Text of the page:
Were these two events to happen in the same year — a multiple breadbasket failure — it would result in the loss of between 5 and 10 percent of the production of these major crops, more than enough to supply the basic calorie needs of the United States for a year. Until recently, such a calamity would have been expected every 100 to 200 years, but this number is shrinking rapidly due to climate change. An initial analysis of recent data suggests that the risk of a 1-in-100-year event during the second half of the last century is likely to increase to 1-in-30 years by 2040 — and perhaps even 1-in-15 years in the decades after 2050.

A multiple failure in the world’s breadbaskets in the same year is, in our view, a plausible worst-case scenario for today. In fact, by the end of the century such an event may occur every few years unless we reduce emissions overall, and we change what we grow, and how we grow it, to adapt to the changing climate. Such a crisis would almost certainly be compounded by export restrictions, panic buying and hoarding, driving food prices to new heights.

This would be particularly serious for the food-importing countries of the developing world, especially in Sub-Saharan Africa. The shock would come at the economic level, in the form of inflation, balance-of-payment difficulties and budgetary pressures, and it would strike at the human level in increasing poverty; in the developed economies, consumers would feel the pinch as grocery prices climbed. Of even more concern, however, would be the spread of the crisis from food markets to political systems in the world’s geopolitical hotspots; fragile countries could be destabilized, especially the major grain importers of the Middle East and North Africa.

Given these predictions and warnings, what needs to be done?

Agriculture must of course be adapted to a dramatically changing climate: We need to reverse declines in yield growth. This requires significantly more research and development investment to increase maximum attainable yields and to expand agricultural extension services. Additional investment is needed to reduce the environmental impact of farming and to bolster its ability to withstand climate change.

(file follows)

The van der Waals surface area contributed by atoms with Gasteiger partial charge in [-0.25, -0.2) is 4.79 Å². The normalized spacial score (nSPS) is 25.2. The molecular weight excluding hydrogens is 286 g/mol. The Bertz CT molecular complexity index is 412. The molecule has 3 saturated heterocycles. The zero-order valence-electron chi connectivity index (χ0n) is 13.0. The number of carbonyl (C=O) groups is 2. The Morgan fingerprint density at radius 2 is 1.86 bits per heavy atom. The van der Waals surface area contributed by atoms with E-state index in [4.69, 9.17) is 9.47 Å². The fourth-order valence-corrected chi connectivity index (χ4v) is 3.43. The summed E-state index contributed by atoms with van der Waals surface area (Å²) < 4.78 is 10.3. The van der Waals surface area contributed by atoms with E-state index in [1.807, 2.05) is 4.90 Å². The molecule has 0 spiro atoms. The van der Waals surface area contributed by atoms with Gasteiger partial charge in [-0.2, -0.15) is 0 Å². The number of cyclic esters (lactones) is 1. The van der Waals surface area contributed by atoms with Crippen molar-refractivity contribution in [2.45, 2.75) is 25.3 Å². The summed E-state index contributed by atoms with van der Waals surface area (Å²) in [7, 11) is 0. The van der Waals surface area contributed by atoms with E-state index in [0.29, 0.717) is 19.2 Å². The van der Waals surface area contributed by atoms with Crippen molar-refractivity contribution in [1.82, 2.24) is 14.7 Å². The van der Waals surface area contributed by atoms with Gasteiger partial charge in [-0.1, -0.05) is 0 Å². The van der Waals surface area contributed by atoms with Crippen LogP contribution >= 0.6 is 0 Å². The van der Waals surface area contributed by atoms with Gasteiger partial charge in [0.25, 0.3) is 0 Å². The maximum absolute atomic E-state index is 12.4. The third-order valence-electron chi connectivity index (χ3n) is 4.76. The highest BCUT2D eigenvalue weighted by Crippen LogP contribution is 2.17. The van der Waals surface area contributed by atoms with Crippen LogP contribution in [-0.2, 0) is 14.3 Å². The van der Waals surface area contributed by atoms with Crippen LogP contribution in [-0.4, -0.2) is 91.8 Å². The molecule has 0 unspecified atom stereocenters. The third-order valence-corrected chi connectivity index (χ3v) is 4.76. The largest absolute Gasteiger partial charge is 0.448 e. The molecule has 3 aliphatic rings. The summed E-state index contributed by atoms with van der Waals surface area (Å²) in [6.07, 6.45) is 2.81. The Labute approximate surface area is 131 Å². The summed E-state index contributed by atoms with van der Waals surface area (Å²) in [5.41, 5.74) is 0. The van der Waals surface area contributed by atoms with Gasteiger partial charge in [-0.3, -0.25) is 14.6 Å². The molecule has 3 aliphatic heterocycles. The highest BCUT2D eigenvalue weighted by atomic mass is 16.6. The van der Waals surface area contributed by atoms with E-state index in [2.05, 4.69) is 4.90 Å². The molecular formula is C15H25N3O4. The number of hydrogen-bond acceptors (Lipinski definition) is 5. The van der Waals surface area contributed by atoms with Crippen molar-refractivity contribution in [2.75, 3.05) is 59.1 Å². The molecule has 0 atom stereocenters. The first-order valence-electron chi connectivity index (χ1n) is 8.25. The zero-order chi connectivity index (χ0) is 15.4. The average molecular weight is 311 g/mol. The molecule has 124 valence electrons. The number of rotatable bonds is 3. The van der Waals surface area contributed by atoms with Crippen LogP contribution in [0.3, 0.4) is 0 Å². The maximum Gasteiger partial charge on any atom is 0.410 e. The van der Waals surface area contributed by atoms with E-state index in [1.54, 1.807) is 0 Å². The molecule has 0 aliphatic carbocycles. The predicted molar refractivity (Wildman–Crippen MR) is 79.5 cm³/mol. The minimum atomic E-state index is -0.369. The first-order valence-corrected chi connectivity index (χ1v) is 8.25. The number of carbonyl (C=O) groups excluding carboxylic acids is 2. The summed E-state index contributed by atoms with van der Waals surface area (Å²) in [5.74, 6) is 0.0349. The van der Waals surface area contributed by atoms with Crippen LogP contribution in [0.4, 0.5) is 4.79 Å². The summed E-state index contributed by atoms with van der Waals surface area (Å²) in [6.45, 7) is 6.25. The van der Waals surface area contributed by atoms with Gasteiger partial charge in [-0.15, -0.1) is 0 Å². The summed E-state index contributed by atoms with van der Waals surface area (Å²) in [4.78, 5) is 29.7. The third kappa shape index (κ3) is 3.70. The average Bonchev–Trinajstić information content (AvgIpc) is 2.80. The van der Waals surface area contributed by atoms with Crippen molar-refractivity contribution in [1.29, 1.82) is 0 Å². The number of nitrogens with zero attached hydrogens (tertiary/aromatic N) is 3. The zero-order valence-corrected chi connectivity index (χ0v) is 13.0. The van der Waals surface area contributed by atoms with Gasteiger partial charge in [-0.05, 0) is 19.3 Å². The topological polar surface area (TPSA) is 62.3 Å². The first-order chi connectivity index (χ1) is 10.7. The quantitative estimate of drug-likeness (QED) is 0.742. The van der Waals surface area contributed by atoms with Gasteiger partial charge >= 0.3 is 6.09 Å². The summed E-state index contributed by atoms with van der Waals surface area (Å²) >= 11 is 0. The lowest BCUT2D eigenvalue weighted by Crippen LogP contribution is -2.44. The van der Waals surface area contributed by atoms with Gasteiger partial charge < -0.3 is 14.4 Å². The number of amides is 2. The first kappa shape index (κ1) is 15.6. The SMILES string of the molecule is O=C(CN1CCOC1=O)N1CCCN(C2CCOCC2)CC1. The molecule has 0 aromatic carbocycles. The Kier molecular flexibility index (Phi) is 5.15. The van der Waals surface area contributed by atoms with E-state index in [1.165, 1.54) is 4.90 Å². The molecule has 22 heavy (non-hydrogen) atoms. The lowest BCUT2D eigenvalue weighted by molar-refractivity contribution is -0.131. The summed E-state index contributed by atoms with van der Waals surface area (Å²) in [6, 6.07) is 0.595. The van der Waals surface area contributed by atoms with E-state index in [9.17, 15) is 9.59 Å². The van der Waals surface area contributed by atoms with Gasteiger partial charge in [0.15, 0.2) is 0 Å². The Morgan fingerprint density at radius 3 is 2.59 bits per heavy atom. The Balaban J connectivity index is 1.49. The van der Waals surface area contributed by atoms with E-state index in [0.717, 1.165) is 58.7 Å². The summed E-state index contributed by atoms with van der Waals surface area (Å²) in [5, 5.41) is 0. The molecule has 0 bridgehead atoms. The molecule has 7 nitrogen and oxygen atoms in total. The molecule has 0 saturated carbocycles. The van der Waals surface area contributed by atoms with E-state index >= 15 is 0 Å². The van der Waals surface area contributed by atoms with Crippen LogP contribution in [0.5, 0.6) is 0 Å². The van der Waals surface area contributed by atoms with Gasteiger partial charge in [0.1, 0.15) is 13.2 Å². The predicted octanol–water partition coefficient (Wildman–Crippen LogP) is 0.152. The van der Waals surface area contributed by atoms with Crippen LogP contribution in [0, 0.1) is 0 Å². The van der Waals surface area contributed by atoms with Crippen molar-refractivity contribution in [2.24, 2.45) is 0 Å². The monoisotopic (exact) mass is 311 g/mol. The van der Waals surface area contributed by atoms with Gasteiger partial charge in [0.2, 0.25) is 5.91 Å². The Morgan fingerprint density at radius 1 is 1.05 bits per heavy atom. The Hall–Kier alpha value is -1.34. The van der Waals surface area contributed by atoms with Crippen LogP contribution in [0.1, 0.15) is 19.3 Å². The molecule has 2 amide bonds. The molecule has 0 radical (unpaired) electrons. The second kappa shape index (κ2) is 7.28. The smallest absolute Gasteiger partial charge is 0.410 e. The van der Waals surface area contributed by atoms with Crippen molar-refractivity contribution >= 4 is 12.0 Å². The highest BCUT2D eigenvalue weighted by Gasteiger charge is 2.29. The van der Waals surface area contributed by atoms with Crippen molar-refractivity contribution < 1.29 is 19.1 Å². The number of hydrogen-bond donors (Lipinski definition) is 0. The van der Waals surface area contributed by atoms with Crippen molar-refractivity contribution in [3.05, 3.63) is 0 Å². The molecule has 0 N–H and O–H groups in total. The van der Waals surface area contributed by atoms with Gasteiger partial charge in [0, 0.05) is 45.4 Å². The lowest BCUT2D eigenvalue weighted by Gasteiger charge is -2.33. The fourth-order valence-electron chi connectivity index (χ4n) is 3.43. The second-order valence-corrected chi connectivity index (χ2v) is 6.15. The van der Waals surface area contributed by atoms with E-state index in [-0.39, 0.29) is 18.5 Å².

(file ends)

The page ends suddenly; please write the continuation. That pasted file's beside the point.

In addition, vulnerable countries can shore up their food security through policy measures to insulate their populations from market shocks. Such efforts include holding strategic stocks, raising national production to reduce import dependency and improve self-sufficiency, and “buying forward” to lock in future import prices.

The greatest challenge will be to make the global food system far more resilient. Rules limiting the use of export barriers will become vital if a functional trading system is to be maintained. Biofuel policies will also need to be reformed by making mandates flexible, so that biofuel use falls when food prices rise, or by limiting the use of staple food crops in biofuel production when food demand outstrips supply.

Recent multilateral efforts to improve the quality and availability of key market data, such as food stock levels, can help governments anticipate crises and avoid panic. But improved climate and economic modeling is needed to understand the risks and assess how best to manage them. Armed with this knowledge, governments, international organizations and businesses could engage in contingency planning, set up early-warning systems, and coordinate the management of strategic stocks.

International food shocks exacerbated by extreme weather events can affect millions of people in countries around the world. Taking smart and practical steps to ease the impact of our changing climate on our food supplies is vital if we are to ride out the droughts and storms that will impact our food prices.

Tim Benton is the academic director of the Global Security Program and a professor of population ecology at the University of Leeds. Rob Bailey is the research director for Energy, Environment and Resources at Chatham House.